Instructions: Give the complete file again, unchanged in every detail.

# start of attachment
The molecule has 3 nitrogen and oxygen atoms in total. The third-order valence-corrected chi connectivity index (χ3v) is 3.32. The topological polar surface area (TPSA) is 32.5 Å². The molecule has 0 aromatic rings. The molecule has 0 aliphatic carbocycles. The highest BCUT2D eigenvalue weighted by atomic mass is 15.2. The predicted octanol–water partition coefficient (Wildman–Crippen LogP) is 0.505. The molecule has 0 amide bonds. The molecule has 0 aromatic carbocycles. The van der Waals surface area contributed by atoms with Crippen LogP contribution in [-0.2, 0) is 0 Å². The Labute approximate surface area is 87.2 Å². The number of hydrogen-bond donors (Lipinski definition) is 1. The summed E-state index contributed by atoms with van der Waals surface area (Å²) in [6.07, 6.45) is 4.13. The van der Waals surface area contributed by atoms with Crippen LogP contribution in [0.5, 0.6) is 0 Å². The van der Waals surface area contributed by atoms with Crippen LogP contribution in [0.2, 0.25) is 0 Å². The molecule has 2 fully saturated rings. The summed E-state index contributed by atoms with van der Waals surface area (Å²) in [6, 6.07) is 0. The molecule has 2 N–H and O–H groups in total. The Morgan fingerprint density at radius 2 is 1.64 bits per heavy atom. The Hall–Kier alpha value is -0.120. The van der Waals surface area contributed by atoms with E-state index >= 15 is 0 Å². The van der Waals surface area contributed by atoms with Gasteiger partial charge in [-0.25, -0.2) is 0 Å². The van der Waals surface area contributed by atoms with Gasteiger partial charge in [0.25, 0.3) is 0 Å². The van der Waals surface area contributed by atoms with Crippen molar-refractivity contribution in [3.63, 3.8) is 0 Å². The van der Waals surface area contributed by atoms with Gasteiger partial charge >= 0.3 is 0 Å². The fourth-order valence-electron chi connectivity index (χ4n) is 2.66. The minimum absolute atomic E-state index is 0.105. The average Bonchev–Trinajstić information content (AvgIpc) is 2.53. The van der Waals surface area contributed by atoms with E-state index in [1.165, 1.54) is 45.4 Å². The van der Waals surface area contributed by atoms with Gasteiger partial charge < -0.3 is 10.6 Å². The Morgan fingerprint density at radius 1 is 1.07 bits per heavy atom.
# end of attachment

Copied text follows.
The molecule has 3 nitrogen and oxygen atoms in total. The third-order valence-corrected chi connectivity index (χ3v) is 3.32. The topological polar surface area (TPSA) is 32.5 Å². The molecule has 0 aromatic rings. The molecule has 0 aliphatic carbocycles. The highest BCUT2D eigenvalue weighted by atomic mass is 15.2. The predicted octanol–water partition coefficient (Wildman–Crippen LogP) is 0.505. The molecule has 0 amide bonds. The molecule has 0 aromatic carbocycles. The van der Waals surface area contributed by atoms with Crippen LogP contribution in [-0.2, 0) is 0 Å². The Labute approximate surface area is 87.2 Å². The number of hydrogen-bond donors (Lipinski definition) is 1. The summed E-state index contributed by atoms with van der Waals surface area (Å²) in [6.07, 6.45) is 4.13. The van der Waals surface area contributed by atoms with Crippen LogP contribution in [0.5, 0.6) is 0 Å². The van der Waals surface area contributed by atoms with Crippen LogP contribution in [0.2, 0.25) is 0 Å². The molecule has 2 fully saturated rings. The summed E-state index contributed by atoms with van der Waals surface area (Å²) in [6, 6.07) is 0. The molecule has 2 N–H and O–H groups in total. The Morgan fingerprint density at radius 2 is 1.64 bits per heavy atom. The Hall–Kier alpha value is -0.120. The van der Waals surface area contributed by atoms with E-state index >= 15 is 0 Å². The van der Waals surface area contributed by atoms with Gasteiger partial charge in [-0.25, -0.2) is 0 Å². The van der Waals surface area contributed by atoms with Gasteiger partial charge in [0.25, 0.3) is 0 Å². The van der Waals surface area contributed by atoms with Crippen molar-refractivity contribution in [3.63, 3.8) is 0 Å². The van der Waals surface area contributed by atoms with Gasteiger partial charge >= 0.3 is 0 Å². The fourth-order valence-electron chi connectivity index (χ4n) is 2.66. The minimum absolute atomic E-state index is 0.105. The average Bonchev–Trinajstić information content (AvgIpc) is 2.53. The van der Waals surface area contributed by atoms with E-state index in [1.165, 1.54) is 45.4 Å². The van der Waals surface area contributed by atoms with Gasteiger partial charge < -0.3 is 10.6 Å². The Morgan fingerprint density at radius 1 is 1.07 bits per heavy atom.